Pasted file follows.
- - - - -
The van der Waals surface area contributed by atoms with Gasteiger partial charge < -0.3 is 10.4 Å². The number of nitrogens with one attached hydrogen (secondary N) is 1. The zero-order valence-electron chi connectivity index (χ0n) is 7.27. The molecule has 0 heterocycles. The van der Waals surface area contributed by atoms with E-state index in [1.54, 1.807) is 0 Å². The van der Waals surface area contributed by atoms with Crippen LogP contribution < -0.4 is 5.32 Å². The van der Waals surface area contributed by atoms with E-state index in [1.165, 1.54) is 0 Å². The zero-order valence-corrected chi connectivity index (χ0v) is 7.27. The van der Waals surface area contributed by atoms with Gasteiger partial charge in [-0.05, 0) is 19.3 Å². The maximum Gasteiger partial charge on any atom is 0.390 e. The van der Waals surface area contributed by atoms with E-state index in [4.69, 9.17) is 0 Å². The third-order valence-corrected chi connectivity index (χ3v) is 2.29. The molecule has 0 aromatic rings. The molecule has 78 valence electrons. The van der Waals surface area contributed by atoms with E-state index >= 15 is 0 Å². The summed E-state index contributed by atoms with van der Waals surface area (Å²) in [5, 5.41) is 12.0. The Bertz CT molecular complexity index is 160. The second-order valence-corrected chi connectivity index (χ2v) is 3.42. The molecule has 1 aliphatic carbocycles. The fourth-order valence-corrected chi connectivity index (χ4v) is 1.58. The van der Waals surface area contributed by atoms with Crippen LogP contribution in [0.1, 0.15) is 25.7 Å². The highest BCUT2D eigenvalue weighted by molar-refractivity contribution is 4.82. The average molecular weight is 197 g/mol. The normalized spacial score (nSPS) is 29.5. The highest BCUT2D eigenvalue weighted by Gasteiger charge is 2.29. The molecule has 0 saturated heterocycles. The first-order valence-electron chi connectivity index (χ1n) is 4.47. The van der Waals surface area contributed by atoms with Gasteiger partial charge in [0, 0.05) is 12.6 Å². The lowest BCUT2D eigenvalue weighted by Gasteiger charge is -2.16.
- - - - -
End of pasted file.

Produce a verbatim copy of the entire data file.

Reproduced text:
The van der Waals surface area contributed by atoms with Gasteiger partial charge < -0.3 is 10.4 Å². The number of nitrogens with one attached hydrogen (secondary N) is 1. The zero-order valence-electron chi connectivity index (χ0n) is 7.27. The molecule has 0 heterocycles. The van der Waals surface area contributed by atoms with E-state index in [1.54, 1.807) is 0 Å². The van der Waals surface area contributed by atoms with Crippen LogP contribution < -0.4 is 5.32 Å². The van der Waals surface area contributed by atoms with E-state index in [1.165, 1.54) is 0 Å². The zero-order valence-corrected chi connectivity index (χ0v) is 7.27. The van der Waals surface area contributed by atoms with Gasteiger partial charge in [-0.05, 0) is 19.3 Å². The maximum Gasteiger partial charge on any atom is 0.390 e. The van der Waals surface area contributed by atoms with E-state index in [4.69, 9.17) is 0 Å². The third-order valence-corrected chi connectivity index (χ3v) is 2.29. The molecule has 0 aromatic rings. The molecule has 78 valence electrons. The van der Waals surface area contributed by atoms with E-state index >= 15 is 0 Å². The summed E-state index contributed by atoms with van der Waals surface area (Å²) in [5, 5.41) is 12.0. The Bertz CT molecular complexity index is 160. The second-order valence-corrected chi connectivity index (χ2v) is 3.42. The molecule has 1 aliphatic carbocycles. The fourth-order valence-corrected chi connectivity index (χ4v) is 1.58. The van der Waals surface area contributed by atoms with Crippen LogP contribution in [0.1, 0.15) is 25.7 Å². The highest BCUT2D eigenvalue weighted by molar-refractivity contribution is 4.82. The average molecular weight is 197 g/mol. The normalized spacial score (nSPS) is 29.5. The highest BCUT2D eigenvalue weighted by Gasteiger charge is 2.29. The molecule has 0 saturated heterocycles. The first-order valence-electron chi connectivity index (χ1n) is 4.47. The van der Waals surface area contributed by atoms with Gasteiger partial charge in [0, 0.05) is 12.6 Å². The lowest BCUT2D eigenvalue weighted by Gasteiger charge is -2.16.